Discipline. The word alone is enough to make us cringe. At the start of the second month of a new year, this word might even cause eyes to roll. It is the time of year, after all, when New Year’s resolutions start breaking down and gyms get less crowded.

My husband and I have joked for a few years now that we will be “fit in 20 (fill in the year)!” Until now, we haven’t put our money where our mouth is, so to speak. But this year, we gifted each other with the most romantic Christmas gift possible: an elliptical. So this is it. Fit 2017.

We started the year with a round of Whole 30 for the month of January. It’s a reset of sorts for all of your normal eating habits, where you eat only lean meats, vegetables, fruits, nuts and healthy oils. Basically you get really sad after the holiday treat binging, and can’t even have creamer in your coffee since dairy is prohibited. Why would we willingly put ourselves through this, you might ask? Fit 2017.

Additionally, we have watched health documentaries on Netflix. There is no better way to rid yourself of a late night ice-cream craving than by listening to nutritionists tell you the side effects of eating too much sugar and processed food.

In one of the documentaries in particular, I was struck by the words of an overweight man with diabetes. He was in a diner, eating a plate of gravy-covered liver and onions, but his words were profound to me. When asked about the difficulty of being healthy, he said: “I wasn’t surprised to be a diabetic, but it meant I needed to change what I’ve been doing. That’s the hardest part.”

I’ve thought about that statement for days now. To me, it summed up the difficulty I have had with consistent discipline throughout my life, be it physical or spiritual. The hardest part is giving up those old, bad habits and replacing them with new, healthy ones.

As a believer, it is easy to make the spiritual connection with this realization. Scripture is clear that Christians are “new creations.”

“Therefore, if anyone is in Christ, he is a new creation. The old has passed away; behold, the new has come.” 2 Corinthians 5:17

The life of a Christian is a life of discipline. Discipline is a choice, and living the Christian life is full of choices we must make.

We choose to make time to study God’s word and commune with Him in prayer. We choose to love others as Christ loves us, oftentimes choosing to forgive as Christ has forgiven us. As wives we choose to honor and love our husbands. As mothers we choose to instruct and train our children in the Lord. As keepers of the home we choose to honor the Lord by spending our time wisely, stewarding our money well, including sticking to a budget and not living above our means, and loving our families by serving them in Christlikeness. We even choose not to desire another life or another man. We choose thankfulness for where God has us and the events he gives, both good and bad.

None of these choices are easy on our own, but it is possible to choose obedience no matter the circumstances, with Christ. The Holy Spirit within us is called our Helper for a reason.

This is not some life of legalism we are called to, nor is it similar to the life of a Pharisee in Jesus’ time. The obedience required of true believers stems from a heart of gratitude for the saving work of Christ on our behalf. The goal for believers is becoming more like Christ.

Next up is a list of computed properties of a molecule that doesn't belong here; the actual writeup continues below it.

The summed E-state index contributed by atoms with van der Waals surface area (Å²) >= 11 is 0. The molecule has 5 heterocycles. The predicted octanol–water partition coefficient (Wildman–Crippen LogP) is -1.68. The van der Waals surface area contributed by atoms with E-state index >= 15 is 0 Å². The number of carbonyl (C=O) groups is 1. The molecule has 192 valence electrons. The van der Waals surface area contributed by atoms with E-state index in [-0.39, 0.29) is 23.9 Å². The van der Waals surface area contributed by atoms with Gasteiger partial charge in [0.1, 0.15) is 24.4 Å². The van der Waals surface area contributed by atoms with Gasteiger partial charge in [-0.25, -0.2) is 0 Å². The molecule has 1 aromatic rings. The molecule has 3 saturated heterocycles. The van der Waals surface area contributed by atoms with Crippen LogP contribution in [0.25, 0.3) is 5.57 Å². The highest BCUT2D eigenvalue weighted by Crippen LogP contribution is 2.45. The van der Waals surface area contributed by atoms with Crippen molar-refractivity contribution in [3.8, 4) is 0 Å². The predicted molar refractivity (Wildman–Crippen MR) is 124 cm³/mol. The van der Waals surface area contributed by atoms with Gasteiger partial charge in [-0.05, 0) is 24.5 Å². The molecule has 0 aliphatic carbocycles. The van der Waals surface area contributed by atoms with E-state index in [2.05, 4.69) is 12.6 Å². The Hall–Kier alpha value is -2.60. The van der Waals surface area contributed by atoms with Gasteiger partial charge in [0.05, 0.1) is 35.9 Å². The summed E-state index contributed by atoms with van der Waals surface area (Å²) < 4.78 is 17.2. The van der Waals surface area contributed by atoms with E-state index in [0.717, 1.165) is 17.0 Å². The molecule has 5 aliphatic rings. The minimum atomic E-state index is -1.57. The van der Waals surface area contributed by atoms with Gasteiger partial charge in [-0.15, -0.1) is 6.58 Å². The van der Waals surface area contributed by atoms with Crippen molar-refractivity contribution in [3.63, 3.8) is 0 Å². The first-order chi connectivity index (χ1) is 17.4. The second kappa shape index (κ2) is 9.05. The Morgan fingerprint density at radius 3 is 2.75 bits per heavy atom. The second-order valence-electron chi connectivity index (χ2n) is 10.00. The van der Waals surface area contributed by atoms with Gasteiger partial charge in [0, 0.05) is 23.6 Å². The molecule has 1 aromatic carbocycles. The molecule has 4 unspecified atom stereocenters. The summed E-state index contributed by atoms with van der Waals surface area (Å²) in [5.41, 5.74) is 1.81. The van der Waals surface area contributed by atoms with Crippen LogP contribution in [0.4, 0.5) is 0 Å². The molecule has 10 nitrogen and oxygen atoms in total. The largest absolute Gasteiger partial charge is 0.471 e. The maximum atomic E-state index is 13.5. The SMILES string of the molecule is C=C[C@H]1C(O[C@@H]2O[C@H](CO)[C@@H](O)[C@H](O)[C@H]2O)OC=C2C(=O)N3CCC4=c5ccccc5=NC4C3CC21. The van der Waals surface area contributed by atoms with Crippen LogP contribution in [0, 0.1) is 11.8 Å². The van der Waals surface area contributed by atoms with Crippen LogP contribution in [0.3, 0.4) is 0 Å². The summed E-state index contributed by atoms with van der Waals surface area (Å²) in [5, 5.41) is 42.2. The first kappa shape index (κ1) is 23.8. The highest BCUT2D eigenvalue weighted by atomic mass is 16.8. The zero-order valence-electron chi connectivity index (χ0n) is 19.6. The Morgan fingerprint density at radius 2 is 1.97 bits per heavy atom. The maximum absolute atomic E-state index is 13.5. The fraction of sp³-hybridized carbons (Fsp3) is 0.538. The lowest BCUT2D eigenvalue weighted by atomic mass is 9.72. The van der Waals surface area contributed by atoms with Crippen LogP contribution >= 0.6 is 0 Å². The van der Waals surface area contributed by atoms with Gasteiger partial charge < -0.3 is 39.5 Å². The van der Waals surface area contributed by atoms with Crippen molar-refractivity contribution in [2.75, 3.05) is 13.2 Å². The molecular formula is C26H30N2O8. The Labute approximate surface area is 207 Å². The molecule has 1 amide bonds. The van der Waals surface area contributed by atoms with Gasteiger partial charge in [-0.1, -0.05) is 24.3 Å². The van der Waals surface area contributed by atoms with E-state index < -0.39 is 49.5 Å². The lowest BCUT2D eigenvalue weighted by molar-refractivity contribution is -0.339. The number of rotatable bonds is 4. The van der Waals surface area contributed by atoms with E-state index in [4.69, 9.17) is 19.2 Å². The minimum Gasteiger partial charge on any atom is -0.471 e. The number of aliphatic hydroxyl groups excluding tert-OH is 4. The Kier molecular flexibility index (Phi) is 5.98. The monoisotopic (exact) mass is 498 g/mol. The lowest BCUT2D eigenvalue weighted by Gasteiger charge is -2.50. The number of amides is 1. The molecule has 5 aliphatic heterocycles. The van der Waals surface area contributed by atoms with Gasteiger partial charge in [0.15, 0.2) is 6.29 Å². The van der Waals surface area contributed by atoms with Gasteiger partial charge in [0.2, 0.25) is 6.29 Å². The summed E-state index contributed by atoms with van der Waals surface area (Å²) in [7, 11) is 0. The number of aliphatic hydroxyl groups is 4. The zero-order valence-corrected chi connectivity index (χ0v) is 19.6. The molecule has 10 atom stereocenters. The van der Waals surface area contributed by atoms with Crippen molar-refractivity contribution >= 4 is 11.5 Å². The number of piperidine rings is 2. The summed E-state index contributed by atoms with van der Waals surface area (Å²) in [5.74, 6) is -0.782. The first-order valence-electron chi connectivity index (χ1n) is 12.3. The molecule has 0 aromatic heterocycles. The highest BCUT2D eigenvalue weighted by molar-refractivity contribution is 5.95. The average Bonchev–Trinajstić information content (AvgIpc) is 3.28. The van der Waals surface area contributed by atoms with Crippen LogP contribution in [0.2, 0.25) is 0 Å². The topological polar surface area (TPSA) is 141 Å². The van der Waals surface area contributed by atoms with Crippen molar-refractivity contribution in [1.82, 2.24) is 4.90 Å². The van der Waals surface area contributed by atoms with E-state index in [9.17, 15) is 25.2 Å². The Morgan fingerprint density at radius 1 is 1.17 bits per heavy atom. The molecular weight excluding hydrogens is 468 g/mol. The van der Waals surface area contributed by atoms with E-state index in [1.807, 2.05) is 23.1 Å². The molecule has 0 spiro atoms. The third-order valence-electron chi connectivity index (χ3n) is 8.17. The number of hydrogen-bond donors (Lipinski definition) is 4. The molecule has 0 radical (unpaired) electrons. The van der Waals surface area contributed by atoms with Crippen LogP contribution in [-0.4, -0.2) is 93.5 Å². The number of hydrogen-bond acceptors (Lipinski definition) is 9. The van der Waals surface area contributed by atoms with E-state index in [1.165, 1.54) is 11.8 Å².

We rest in the finished work of Christ and his grace to us in salvation, and then we act like the new creations we are! We back up our claims of faith with good works and obedience. We choose to walk in the newness of life we were given.


It is easy to be like the man in the diner making unhealthy choices, slowly killing himself with his unwillingness to change. Just like eating junk will negatively affect your health, consuming the things of this world instead of feasting on Christ will shipwreck your faith. Our flesh wants to cling to sin and darkness, yet the new Spirit within us must live in light and obedience.

There is no magic pill that will lose unwanted pounds for you. You cannot be lazy and expect the results of a disciplined life, whether that be physically or spiritually.

You cannot have both. You cannot cling to your sin, yet claim Christ. You cannot habitually walk in disobedience and be a child of God.

The reality is, our lives are made up of choices. Every minute of your day can be lived for the Lord and His glory, but you have to actively work for it. What will you choose this year?

I’m choosing life, both physically and spiritually. I’m committed to putting healthy habits in place for my physical body, but more importantly, I’m committed to a life marked by spiritual discipline. I want to look back on 2017 as a year of personal growth and commitment to my Lord. He gave His all for me, so I’m choosing to live for Him!

Alli Hill

Alli is married to Gentry Hill and they have three children, Hadley, Dempsey, and Emery. They live in Poteau, Oklahoma, where her husband serves as Senior Pastor of First Baptist Church Poteau. Alli hopes to minister to other new moms while continuing to learn how to mother her children in a Christ-honoring way, all while being a keeper of her home. Alli enjoys hospitality, painting, home renovations, & all things domestic. She serves as managing editor for Missional Motherhood.

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